Over the years, City grants have funded a diverse range of programs that are having a positive impact on the community. For example, the Vancouver Aboriginal Friendship Centre Society received a Social Policy grant last year for their Aboriginal-Home-Instruction-for-Parents-of-Preschool-Youngsters (A+HIPPY) and Aboriginal-Supporting-Mothers-And-Raising-Toddlers (A+SMART) programs. These programs support Indigenous families with young children to build strong education foundations by utilizing parents as the primary teachers of their preschool-age children, and building community through peer supports.
Earlier this year, Disability Alliance BC received a Renter Services grant for their Right Fit Project which is designed to address the crisis in wheelchair accessible housing by helping people with disabilities find affordable, accessible homes and independent living supports. The team of “project navigators” works directly with clients to provide peer support throughout the housing process, ensures compliance with the DABC’s Wheelchair Accessibility Checklist External website, opens in new tab and streamlines access to government and health support. The Right Fit Project team has helped match 25 cases to date, including eight individuals and 17 families to secure housing with the necessary supports to live independently.
These Social Policy and Renter Services Grants help to advance work toward the city’s well-being, aligning with the Healthy City Strategy, the Housing Vancouver Strategy, the City’s social sustainability framework, and related initiatives including Reconciliation and the Women’s Equity Strategy.
Find more information about the 2020 Social Policy Grant recipients PDF file (1 MB), and read about the 2020 Renter Services Grant recipients.
Sandra Singh, General Manager of Arts, Culture, and Community Services
“Vancouver’s non-profit sector is an essential partner in helping the City address priorities related to the impacts of social and economic status, racism, and other forms of exclusion on Vancouver residents”, said Sandra Singh, General Manager of Arts, Culture, and Community Services at the City of Vancouver.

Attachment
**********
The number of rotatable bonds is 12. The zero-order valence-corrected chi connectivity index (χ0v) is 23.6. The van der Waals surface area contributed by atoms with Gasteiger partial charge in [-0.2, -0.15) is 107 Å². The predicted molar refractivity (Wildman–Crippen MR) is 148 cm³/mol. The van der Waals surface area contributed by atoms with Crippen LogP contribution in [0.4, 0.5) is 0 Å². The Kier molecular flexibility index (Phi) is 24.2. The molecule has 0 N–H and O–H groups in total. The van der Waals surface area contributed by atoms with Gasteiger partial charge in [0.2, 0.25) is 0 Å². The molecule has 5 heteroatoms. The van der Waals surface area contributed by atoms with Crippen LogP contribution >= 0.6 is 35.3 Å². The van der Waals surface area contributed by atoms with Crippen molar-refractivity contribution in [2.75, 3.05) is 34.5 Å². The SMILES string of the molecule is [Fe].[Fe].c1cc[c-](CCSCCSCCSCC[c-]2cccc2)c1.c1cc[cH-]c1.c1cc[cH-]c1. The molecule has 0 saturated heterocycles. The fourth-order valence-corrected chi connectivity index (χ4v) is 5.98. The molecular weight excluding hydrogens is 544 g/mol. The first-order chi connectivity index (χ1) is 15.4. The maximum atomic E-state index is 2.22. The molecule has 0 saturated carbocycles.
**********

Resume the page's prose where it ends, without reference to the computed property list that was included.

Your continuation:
“COVID-19 has further exacerbated the challenges faced by marginalized residents and non-profits have worked tirelessly to provide support to people who are facing issues such as increased social isolation, loss of income, housing instability and additional physical and mental health concerns. Every year we fund projects that make a significant difference within the community, but this year the funding and programs they fund are needed more than ever”, Singh added.
Osiris Lopez, the HIPPY program coordinator for Vancouver Aboriginal Friendship Centre Society
“Due to systemic barriers and lack of basic need such as safe secure housing, many families we serve have limited time and no access to learning techniques or materials needed to foster healthy child development around Aboriginal culture and language,” said Osiris Lopez, the HIPPY program coordinator for Vancouver Aboriginal Friendship Centre Society. “Funding of this new program allows us to support healthy development in Indigenous children through strengthening skills, providing a safe, culturally appropriate place for this community of parents during their children’s early years.”